Pity program buyers for whom split personalities are a job requirement. Fortunately, this critic doesn’t have to deal with audience tastes, but can just appreciate the production value of shows. It wasn’t an easy task at first, but time served as a teacher.
It is known that program buyers have split personalities, which is a great quality for that line of work. They are able to separate what they personally like from what their audiences want.
This is no easy task. For years, I was totally appalled by some of the new series shown during the Los Angeles Screenings. I could not imagine how audiences could be watching such trash and liking it!
I even felt sorry for those poor (just kidding) salespeople who had to screen some of those — in my assessment — terrible series. There was even an expression in Hollywood that seemed to validate my view: “If they want me to watch those shows, they have to pay me extra.”
Routinely, however, most of the new shows I liked bombed after a few broadcasts, while those I disliked succeeded. This proved, first, that I could never be a program buyer and, second, that I really didn’t understand anything about production values. But I took solace from film and TV critics who often trashed shows that became popular and even from Academy members who did not nominate or give Oscars to films that became classics. Strangely, though, critics are people who actually love films and TV programs.
Little by little, first talking with buyers after a screening and, later by watching the pilots over large, cinemascope-size screens, I started to appreciate the workmanship, the talent and efforts behind every show that I didn’t like at first.
I must admit, it wasn’t simple. It took a lot of discipline not to be sidetracked by my discriminating tastes and concentrate instead on the production value: the camerawork, the craftsmanship, the acting, the soundtracks, the editing, the set, the colors, the image sharpness, the technologic marvels — and not to mention the huge financial investment — that one single pilot required.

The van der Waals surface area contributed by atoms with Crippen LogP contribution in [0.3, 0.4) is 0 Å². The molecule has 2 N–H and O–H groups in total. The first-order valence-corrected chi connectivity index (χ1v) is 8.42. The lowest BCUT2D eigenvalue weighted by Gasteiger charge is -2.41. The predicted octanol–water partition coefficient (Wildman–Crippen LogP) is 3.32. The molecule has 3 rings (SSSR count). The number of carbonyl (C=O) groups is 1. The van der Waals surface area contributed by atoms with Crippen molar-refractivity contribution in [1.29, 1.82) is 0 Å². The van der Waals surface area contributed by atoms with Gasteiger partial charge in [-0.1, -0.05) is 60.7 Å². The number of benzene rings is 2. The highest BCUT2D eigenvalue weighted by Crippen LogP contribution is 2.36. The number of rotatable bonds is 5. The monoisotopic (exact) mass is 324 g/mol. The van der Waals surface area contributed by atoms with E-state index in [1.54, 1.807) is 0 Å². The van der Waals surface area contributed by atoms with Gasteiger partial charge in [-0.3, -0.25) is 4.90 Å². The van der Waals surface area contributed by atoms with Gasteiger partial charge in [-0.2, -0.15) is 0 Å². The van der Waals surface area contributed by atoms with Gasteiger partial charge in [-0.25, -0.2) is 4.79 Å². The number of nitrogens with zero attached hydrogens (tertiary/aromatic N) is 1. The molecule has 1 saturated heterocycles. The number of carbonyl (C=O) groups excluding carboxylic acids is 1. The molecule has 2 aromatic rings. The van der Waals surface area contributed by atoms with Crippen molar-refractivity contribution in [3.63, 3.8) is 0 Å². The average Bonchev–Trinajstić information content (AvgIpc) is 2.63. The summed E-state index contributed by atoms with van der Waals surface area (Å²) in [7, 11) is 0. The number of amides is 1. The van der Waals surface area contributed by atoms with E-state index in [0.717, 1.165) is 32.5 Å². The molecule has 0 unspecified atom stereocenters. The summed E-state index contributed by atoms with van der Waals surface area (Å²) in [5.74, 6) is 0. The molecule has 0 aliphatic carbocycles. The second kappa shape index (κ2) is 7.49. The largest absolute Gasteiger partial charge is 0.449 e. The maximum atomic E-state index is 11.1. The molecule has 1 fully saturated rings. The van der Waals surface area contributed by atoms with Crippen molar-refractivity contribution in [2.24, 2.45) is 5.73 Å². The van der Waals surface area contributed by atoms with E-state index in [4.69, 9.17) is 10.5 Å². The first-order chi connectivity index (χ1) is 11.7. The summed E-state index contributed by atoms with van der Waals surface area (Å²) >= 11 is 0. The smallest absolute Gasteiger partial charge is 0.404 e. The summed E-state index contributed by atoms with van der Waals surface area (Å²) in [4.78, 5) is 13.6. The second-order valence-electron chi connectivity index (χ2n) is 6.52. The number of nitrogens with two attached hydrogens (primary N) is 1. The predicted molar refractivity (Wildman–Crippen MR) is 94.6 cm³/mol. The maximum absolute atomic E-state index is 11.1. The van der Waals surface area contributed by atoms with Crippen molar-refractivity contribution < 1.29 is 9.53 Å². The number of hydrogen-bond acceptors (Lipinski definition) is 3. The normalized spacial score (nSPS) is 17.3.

If we all could see firsthand the work that goes into a single TV episode, we’d be amazed at the professionalism of the people and companies involved.
Recently, VideoAge’s New York City offices were used as location to film a segment of a U.S. network series. It took a week of preparation, a full day of shooting and a crew of 100 people for five air-minutes. The preparations are so exhausting that each episode is directed by a different director (full report on page 4).
The more unrealistic the plot, the more professional the actors must be in order to render the scene plausible.
These are all elements that, perhaps, could not be appreciated watching the pilots on a small TV set, but can emerge in all their splendor on the large screens now used by all the studios during screenings.
I remember that years ago buyers wanted to view the new TV series on a small screen in order “to experience how the home viewers would be watching.” But no more. Nowadays the studios want to parade their multi-million dollar productions in all their finery on a big screen.
The buyers’ split personalities have to be reflected by trade promotion as well. Because buyers look at a TV shows with an eye toward their audience, the trade ads have to appeal to the consumer side of buyers and not to their “personal” side.
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